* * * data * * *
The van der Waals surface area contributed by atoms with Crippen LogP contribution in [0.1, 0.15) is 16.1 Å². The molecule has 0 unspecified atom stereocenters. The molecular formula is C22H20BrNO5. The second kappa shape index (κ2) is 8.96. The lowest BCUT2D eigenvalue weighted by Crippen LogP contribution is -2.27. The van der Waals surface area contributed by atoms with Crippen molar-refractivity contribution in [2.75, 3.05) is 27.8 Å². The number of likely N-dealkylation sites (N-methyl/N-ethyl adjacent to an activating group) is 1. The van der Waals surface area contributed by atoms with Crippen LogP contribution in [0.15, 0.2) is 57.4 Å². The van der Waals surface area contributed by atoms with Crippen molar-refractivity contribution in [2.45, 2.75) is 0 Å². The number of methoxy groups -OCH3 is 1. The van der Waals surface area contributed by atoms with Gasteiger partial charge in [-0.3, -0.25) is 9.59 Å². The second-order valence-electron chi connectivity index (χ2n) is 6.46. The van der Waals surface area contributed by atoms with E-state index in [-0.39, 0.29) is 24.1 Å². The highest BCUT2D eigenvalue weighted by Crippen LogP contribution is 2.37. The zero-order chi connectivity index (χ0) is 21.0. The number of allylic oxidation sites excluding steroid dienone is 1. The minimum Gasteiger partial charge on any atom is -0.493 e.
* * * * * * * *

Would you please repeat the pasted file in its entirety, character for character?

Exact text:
The van der Waals surface area contributed by atoms with Crippen LogP contribution in [0.1, 0.15) is 16.1 Å². The molecule has 0 unspecified atom stereocenters. The molecular formula is C22H20BrNO5. The second kappa shape index (κ2) is 8.96. The lowest BCUT2D eigenvalue weighted by Crippen LogP contribution is -2.27. The van der Waals surface area contributed by atoms with Crippen molar-refractivity contribution in [2.75, 3.05) is 27.8 Å². The number of likely N-dealkylation sites (N-methyl/N-ethyl adjacent to an activating group) is 1. The van der Waals surface area contributed by atoms with Crippen LogP contribution in [0.15, 0.2) is 57.4 Å². The van der Waals surface area contributed by atoms with Crippen molar-refractivity contribution in [2.45, 2.75) is 0 Å². The number of methoxy groups -OCH3 is 1. The van der Waals surface area contributed by atoms with Gasteiger partial charge in [-0.3, -0.25) is 9.59 Å². The second-order valence-electron chi connectivity index (χ2n) is 6.46. The van der Waals surface area contributed by atoms with E-state index in [-0.39, 0.29) is 24.1 Å². The highest BCUT2D eigenvalue weighted by Crippen LogP contribution is 2.37. The zero-order chi connectivity index (χ0) is 21.0. The number of allylic oxidation sites excluding steroid dienone is 1. The minimum Gasteiger partial charge on any atom is -0.493 e.